Indian schools are known to follow a rigorous set of rules, one of which is to carry various textbooks to school every day. As a result, Indian students are expected to carry heavy backpacks to schools, and a failure to abide by this usually leads to punitive actions by teachers and school authorities. Moreover, as most school buildings function in double or multiple storey buildings, students are expected to climb two to three flights of stairs with these heavy bags, which further aggravates their burden.
Overtime, various researches have been published that illustrate the fact that carrying such heavy school bags has a detrimental and damaging effect on students’ health. Carrying heavy school bags affects the child’s spine and back so badly that it might also have long term ill-effects. Experts point out that a heavy backpack can pull on the neck muscles contributing to headache, shoulder pain, lower back pain and neck and arm pain. Apart from this, the posture of the body also gets affected which in the long term develops imbalances in the body and has an effect on the nervous system.
To counter this apathy of teachers and school administrations, Delhi’s Directorate of Education (DoE) has instructed all government schools in the National Capital Region to put a cap on the weight of school bags of students. Calling for strict implementation of the same, the guidelines issued state that the weight of the school bag for classes 1-2 should not be more than 1.5 kg. Further, schools have to ensure that the weight of school bags for classes 3-5 does not exceed 2-3 kg, for classes 6-7, it is 4 kg, for classes 8-9, it is 4.5 kg while for class 10, the weight limit has been fixed at 5 kg.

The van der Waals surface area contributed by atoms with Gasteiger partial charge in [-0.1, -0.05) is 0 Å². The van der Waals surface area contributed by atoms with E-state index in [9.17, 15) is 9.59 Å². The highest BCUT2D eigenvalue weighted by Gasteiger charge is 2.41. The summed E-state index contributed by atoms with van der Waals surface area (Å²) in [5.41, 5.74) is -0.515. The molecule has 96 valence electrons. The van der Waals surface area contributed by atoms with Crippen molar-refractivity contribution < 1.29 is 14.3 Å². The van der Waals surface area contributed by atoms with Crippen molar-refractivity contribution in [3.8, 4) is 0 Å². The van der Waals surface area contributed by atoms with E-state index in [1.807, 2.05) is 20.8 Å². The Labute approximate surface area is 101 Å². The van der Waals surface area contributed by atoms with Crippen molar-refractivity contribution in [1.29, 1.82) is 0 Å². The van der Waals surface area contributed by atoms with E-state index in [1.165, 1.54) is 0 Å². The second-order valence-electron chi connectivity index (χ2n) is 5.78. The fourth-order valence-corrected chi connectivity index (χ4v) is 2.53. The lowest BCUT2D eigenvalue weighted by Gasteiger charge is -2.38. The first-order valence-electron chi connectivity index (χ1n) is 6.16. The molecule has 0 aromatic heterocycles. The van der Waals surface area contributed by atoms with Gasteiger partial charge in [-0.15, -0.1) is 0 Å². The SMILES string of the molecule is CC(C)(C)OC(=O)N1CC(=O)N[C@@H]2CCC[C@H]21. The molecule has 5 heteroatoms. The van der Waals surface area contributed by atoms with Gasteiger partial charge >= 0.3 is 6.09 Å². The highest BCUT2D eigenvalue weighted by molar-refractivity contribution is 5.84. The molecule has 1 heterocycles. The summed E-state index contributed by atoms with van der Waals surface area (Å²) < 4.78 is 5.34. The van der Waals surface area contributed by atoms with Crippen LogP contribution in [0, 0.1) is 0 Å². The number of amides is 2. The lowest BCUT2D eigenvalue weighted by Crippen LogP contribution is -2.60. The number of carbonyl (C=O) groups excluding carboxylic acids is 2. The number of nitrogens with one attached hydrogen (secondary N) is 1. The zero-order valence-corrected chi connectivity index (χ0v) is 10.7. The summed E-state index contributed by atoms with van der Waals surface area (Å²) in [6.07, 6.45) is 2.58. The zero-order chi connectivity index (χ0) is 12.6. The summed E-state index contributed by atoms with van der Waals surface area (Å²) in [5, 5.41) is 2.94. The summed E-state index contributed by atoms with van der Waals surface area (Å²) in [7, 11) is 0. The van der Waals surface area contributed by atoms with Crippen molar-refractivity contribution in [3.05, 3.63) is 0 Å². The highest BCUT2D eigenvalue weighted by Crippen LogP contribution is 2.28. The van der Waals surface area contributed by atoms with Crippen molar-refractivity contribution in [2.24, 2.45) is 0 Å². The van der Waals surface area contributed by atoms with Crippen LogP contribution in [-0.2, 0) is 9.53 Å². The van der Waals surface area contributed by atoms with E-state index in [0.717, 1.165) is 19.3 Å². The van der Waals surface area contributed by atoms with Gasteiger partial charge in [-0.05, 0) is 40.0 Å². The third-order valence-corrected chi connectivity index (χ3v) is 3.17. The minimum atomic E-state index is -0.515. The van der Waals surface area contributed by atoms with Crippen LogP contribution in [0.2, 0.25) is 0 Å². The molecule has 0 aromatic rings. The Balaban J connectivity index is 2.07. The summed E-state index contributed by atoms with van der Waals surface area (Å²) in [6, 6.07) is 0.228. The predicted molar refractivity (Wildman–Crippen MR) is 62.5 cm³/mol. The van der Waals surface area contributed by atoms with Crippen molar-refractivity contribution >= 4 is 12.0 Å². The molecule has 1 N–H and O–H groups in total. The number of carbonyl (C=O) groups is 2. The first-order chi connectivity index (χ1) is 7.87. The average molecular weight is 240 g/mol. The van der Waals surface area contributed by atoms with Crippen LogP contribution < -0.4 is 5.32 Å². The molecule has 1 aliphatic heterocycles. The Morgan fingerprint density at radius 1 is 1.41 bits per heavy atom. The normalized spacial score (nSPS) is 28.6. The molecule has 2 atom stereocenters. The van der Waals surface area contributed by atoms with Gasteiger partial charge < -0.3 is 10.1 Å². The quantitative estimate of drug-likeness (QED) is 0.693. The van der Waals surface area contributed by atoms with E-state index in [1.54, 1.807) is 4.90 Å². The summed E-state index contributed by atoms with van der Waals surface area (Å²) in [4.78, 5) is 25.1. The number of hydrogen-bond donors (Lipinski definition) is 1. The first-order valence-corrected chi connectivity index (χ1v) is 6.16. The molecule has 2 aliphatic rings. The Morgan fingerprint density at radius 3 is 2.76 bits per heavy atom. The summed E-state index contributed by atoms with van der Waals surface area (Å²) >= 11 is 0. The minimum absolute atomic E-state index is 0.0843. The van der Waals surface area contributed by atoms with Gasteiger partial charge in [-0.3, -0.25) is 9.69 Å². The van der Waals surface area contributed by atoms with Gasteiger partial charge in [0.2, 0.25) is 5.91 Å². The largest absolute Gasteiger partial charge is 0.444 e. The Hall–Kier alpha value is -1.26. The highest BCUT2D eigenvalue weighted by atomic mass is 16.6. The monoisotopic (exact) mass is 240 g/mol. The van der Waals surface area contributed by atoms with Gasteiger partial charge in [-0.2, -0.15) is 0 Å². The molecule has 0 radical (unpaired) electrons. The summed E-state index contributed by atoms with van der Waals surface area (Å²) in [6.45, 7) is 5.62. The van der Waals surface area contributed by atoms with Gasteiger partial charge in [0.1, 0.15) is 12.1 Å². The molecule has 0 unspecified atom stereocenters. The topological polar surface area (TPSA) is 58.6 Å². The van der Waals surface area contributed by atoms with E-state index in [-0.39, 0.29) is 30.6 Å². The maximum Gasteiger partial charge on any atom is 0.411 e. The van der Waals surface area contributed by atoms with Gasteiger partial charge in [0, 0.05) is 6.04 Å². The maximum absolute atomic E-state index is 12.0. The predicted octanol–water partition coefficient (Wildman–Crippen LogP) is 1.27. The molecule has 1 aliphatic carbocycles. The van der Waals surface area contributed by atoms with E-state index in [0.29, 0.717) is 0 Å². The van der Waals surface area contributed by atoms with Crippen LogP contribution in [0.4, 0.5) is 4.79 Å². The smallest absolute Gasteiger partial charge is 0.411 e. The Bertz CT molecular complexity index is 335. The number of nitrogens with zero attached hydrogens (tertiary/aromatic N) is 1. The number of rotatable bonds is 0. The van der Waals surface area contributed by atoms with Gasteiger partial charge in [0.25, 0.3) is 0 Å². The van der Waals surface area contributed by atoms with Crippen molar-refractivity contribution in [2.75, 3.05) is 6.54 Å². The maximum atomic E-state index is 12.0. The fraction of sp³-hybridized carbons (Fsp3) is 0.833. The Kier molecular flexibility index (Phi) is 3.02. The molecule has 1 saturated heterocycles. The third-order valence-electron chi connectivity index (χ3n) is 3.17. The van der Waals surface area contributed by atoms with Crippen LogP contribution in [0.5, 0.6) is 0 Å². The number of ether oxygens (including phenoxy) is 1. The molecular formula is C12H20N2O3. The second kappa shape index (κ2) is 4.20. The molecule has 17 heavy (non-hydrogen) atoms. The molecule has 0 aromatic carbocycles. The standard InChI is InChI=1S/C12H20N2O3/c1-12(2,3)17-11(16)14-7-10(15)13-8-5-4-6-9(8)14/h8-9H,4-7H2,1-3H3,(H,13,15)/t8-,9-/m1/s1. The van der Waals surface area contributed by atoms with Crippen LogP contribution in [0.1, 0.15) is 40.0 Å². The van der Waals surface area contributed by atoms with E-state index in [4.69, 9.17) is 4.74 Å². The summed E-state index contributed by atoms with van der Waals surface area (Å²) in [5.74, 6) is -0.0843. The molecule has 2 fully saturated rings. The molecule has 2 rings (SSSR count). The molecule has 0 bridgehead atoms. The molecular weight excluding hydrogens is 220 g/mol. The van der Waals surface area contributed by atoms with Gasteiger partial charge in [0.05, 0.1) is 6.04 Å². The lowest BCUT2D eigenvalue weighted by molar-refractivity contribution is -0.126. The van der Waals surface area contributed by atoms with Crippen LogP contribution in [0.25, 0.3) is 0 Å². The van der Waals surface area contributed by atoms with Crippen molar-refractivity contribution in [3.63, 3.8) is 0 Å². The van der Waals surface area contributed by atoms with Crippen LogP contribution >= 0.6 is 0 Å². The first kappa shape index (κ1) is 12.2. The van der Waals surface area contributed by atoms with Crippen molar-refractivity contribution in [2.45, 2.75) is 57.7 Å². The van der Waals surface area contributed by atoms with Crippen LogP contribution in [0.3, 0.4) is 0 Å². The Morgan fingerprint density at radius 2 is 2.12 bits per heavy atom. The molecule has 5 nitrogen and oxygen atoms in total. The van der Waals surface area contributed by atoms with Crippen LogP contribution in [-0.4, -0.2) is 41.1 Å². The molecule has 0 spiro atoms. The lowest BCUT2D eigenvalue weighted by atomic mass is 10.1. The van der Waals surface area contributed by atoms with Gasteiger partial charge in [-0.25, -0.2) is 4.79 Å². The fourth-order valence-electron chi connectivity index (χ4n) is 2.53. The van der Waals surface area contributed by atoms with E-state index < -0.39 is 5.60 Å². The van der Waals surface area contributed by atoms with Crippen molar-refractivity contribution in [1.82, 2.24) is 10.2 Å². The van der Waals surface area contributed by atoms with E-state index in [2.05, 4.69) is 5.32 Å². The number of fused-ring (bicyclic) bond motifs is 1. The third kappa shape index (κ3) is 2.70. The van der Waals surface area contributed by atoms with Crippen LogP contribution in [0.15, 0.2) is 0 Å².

Citing as the reason for this action, the Directorate observed that heavy bags pose a serious threat to the health and well-being of students and can severely affect their vertebral column and knees. It further said that carrying heavy bags might also be a factor that induces anxiety in students.
The Ministry of Human Resource and Development had formulated these guidelines back in 2016, and the current circular which was issued, comes as a reiteration of the same. The HRD Ministry framed these guidelines after it realised that the load of school bags is increased by bringing textbooks, guides, homework and classwork notebooks, rough work notebooks, lunch box and water bottles to school. It has therefore directed schools that the number of books in each class should not exceed more than that prescribed by NCERT, CBSE and the SCERT. Teachers have been asked to frame well- designed time-tables so that students are not required to carry many books in a day. Furthermore, students should not be prescribed supplementary and additional books which are often costly and add to the weight of the school bags.
Not only school authorities, but parents should also act responsibly and encourage their child to repack their bags daily and only carry textbooks according to their schedule, thus avoiding unnecessary items that might increase the weight of school bags. Additionally, the parents should also be made aware and counselled about the ill-effects of students carrying heavy bags to schools.
Apart from all these measures, schools have also been asked to provide safe drinking water to avoid carrying of drinking water bottles by students from their homes.
In a country like ours which has huge intellectual potential and energy, it is a real shame that much of the students’ energy gets wasted in carrying tonnes of pages on their shoulders rather than channelling this productive energy in creative pursuits, sports or hobbies. Such a responsible intervention from the government, therefore, comes at the right time and if implemented properly, can easily solve this problem and unburden the students from the mindless task of carrying heavy bags to schools each day.